The selection of replacement fronts has expanded exponentially over the past few years. You can now get real wood, and select from maple, cherry, alder, birch, pine and exotic woods. If you want to go with laminate fronts there are close to a hundred colors to chose from, and now the laminates can be hand-crafted with a glazed finish or Italian high gloss lacquer, just like real wood. Add to this all the modern internal conveniences that you find in new kitchen cabinets and refacing becomes a viable alternative.
            Over the past twenty-years, I’ve found that the two most popular reasons for refacing cabinets, rather than replacing them, are convenience and cost. With our hectic schedules, many people don’t want to have their lifestyles disrupted any longer than necessary. It’s hard enough getting everything done that we’re supposed to each day without having construction going on for several weeks. Refacing takes much less time than replacing a kitchen and is much less stressful than a total renovation.
And in most cases it’s usually much more economical than a new kitchen. I say “usually much more economical” because there are factors that can increase the costs of refacing. When you select thermofoil replacement fronts the cost is about 50% less than buying and installing new, all-wood cabinets. However, if you choose special shapes or wood fronts the savings begins to diminish. Another factor that can add to the expense of refacing is changing the layout of your kitchen. You realize the greatest saving when no alterations are made to the floor plan. If you intend on changing more than 10% of the cabinets in the kitchen it makes more sense to think about replacing all of them.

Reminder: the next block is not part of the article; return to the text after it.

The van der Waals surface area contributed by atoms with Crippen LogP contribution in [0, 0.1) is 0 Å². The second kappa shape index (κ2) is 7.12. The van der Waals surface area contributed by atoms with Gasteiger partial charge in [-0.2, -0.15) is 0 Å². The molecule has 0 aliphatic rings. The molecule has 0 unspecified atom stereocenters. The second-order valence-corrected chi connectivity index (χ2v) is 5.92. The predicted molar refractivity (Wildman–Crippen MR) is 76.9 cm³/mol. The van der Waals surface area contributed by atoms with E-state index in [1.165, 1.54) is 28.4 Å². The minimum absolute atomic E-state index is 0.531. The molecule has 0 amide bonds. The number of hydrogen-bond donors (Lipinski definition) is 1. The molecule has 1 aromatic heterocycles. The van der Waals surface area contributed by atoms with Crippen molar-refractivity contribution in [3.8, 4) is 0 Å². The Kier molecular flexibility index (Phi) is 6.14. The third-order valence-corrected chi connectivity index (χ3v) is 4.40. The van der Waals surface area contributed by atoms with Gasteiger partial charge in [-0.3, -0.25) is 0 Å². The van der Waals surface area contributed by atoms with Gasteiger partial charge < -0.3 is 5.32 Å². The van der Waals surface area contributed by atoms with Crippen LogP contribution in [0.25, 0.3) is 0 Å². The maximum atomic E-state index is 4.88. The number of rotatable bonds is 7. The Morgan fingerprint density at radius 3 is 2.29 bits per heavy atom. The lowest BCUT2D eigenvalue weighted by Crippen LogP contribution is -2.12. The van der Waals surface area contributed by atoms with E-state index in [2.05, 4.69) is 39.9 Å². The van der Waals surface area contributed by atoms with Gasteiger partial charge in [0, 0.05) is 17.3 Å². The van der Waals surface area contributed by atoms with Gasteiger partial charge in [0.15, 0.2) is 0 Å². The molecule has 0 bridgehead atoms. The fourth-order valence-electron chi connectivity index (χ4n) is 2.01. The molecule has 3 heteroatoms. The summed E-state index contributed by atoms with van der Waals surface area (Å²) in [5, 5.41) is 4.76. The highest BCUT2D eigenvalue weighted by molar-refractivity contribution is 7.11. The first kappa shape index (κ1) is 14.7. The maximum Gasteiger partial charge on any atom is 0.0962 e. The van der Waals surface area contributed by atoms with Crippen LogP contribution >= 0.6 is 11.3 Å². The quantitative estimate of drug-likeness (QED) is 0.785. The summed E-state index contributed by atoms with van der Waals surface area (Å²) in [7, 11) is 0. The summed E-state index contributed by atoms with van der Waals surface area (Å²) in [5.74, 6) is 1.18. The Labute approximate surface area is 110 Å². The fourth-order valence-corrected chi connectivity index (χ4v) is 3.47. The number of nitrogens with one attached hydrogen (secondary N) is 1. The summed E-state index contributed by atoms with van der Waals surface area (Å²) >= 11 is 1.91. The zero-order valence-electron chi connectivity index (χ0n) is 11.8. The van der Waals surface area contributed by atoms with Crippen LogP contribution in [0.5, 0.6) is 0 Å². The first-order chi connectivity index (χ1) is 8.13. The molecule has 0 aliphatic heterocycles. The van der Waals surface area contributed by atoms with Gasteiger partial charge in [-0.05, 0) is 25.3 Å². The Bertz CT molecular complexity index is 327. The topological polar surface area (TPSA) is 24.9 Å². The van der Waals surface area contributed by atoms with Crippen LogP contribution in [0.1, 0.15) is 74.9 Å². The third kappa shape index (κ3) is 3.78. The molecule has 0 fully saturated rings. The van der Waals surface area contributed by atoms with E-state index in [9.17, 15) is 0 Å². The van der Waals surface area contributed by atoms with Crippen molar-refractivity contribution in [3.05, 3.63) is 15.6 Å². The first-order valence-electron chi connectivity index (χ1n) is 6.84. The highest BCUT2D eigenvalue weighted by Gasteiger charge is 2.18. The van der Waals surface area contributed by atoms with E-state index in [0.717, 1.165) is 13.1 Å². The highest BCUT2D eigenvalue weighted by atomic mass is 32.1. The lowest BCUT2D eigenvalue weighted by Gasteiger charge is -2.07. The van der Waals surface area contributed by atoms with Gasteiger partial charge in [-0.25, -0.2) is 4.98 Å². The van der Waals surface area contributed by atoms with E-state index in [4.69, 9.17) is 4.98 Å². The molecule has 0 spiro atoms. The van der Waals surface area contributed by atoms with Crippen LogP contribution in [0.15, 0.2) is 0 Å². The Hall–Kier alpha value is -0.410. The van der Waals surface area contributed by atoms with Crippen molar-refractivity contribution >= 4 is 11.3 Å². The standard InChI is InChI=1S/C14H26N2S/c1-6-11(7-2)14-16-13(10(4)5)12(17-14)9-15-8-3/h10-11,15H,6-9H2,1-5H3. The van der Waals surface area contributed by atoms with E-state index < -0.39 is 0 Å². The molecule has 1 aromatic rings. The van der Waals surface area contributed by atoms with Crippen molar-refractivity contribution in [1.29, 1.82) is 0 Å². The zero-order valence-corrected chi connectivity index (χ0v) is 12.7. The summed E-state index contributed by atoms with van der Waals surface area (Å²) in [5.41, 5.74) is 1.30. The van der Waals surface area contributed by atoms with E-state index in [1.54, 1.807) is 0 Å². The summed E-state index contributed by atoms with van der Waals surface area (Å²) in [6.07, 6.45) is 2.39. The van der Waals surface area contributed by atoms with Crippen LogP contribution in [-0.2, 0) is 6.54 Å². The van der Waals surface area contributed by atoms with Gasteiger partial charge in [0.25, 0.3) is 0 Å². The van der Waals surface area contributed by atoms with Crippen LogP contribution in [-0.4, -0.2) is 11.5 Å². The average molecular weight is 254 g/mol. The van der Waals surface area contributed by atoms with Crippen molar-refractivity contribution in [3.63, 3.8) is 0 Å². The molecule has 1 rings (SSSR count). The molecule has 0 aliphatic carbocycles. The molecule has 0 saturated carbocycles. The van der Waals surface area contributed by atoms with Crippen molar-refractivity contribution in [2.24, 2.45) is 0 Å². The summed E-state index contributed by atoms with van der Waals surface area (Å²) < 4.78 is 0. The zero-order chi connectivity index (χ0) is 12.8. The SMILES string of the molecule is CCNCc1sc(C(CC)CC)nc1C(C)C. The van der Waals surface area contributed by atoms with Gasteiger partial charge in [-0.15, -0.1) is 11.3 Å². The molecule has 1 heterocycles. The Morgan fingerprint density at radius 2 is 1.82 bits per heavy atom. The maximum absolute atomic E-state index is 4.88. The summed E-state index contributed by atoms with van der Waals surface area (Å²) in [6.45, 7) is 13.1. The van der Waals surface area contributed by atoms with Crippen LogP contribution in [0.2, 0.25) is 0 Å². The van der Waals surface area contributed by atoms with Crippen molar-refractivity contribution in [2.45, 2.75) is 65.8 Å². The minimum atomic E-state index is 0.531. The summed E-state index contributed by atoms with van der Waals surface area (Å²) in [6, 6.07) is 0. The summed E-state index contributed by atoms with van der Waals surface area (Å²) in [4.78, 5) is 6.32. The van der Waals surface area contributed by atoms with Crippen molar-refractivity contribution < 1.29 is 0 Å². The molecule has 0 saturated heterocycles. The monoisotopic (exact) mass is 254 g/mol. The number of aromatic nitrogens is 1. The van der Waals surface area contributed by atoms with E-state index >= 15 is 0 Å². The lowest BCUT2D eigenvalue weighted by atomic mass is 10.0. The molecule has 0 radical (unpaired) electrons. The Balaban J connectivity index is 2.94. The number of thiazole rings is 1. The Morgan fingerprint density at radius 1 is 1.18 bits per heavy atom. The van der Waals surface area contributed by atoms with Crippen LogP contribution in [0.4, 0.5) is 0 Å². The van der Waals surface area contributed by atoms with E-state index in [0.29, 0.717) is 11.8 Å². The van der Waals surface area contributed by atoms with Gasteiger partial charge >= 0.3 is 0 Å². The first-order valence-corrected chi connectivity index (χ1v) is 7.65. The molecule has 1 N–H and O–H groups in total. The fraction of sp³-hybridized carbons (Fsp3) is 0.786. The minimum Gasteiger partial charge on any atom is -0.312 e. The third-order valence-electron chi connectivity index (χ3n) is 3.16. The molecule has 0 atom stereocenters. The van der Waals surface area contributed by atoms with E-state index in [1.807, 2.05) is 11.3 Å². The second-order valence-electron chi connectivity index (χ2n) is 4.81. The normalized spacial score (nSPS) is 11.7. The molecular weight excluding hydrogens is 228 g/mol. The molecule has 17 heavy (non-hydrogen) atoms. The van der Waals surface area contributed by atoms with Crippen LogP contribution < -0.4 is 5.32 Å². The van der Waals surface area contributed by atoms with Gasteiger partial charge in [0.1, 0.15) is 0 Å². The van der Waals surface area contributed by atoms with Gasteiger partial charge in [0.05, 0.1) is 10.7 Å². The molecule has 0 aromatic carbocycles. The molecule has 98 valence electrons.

If you are thinking about renovating your kitchen, bath or wall unit, it certainly would be worthwhile to investigate all the possibilities. Especially now that the taboo associated with refacing has been lifted, it’s a good idea to visit showrooms that offer both new cabinets and refacing. And, with the wide range of replacement fronts available you may be pleasantly surprised.